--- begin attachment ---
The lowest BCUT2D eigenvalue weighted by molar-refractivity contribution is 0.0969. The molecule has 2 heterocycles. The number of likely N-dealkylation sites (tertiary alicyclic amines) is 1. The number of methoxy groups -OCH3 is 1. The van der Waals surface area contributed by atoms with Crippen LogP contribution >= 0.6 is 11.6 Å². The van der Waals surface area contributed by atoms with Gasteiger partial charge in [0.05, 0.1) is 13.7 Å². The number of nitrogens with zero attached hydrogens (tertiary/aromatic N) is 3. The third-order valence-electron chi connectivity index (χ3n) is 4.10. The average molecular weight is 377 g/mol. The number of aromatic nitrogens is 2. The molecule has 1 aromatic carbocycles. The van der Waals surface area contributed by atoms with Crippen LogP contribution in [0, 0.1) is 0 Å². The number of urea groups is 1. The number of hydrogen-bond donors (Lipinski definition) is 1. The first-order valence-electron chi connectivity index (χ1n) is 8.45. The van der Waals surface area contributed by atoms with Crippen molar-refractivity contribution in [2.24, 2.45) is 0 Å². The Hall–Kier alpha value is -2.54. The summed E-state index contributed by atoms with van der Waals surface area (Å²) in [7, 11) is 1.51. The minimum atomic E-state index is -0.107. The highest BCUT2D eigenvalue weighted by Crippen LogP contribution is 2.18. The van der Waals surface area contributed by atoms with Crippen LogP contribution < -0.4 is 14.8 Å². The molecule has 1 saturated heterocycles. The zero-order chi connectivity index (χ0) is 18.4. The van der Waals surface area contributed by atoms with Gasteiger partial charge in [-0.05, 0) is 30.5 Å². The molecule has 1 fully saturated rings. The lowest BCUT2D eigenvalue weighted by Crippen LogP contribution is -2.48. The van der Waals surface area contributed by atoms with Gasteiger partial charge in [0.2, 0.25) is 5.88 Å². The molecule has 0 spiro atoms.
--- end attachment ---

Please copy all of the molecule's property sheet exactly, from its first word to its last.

The lowest BCUT2D eigenvalue weighted by molar-refractivity contribution is 0.0969. The molecule has 2 heterocycles. The number of likely N-dealkylation sites (tertiary alicyclic amines) is 1. The number of methoxy groups -OCH3 is 1. The van der Waals surface area contributed by atoms with Crippen LogP contribution >= 0.6 is 11.6 Å². The van der Waals surface area contributed by atoms with Gasteiger partial charge in [0.05, 0.1) is 13.7 Å². The number of nitrogens with zero attached hydrogens (tertiary/aromatic N) is 3. The third-order valence-electron chi connectivity index (χ3n) is 4.10. The average molecular weight is 377 g/mol. The number of aromatic nitrogens is 2. The molecule has 1 aromatic carbocycles. The van der Waals surface area contributed by atoms with Crippen LogP contribution in [0, 0.1) is 0 Å². The number of urea groups is 1. The number of hydrogen-bond donors (Lipinski definition) is 1. The first-order valence-electron chi connectivity index (χ1n) is 8.45. The van der Waals surface area contributed by atoms with Crippen molar-refractivity contribution in [2.24, 2.45) is 0 Å². The Hall–Kier alpha value is -2.54. The summed E-state index contributed by atoms with van der Waals surface area (Å²) in [7, 11) is 1.51. The minimum atomic E-state index is -0.107. The highest BCUT2D eigenvalue weighted by Crippen LogP contribution is 2.18. The van der Waals surface area contributed by atoms with Crippen LogP contribution < -0.4 is 14.8 Å². The molecule has 1 saturated heterocycles. The zero-order chi connectivity index (χ0) is 18.4. The van der Waals surface area contributed by atoms with Gasteiger partial charge in [-0.05, 0) is 30.5 Å². The molecule has 1 fully saturated rings. The lowest BCUT2D eigenvalue weighted by Crippen LogP contribution is -2.48. The van der Waals surface area contributed by atoms with Gasteiger partial charge in [0.2, 0.25) is 5.88 Å². The molecule has 0 spiro atoms.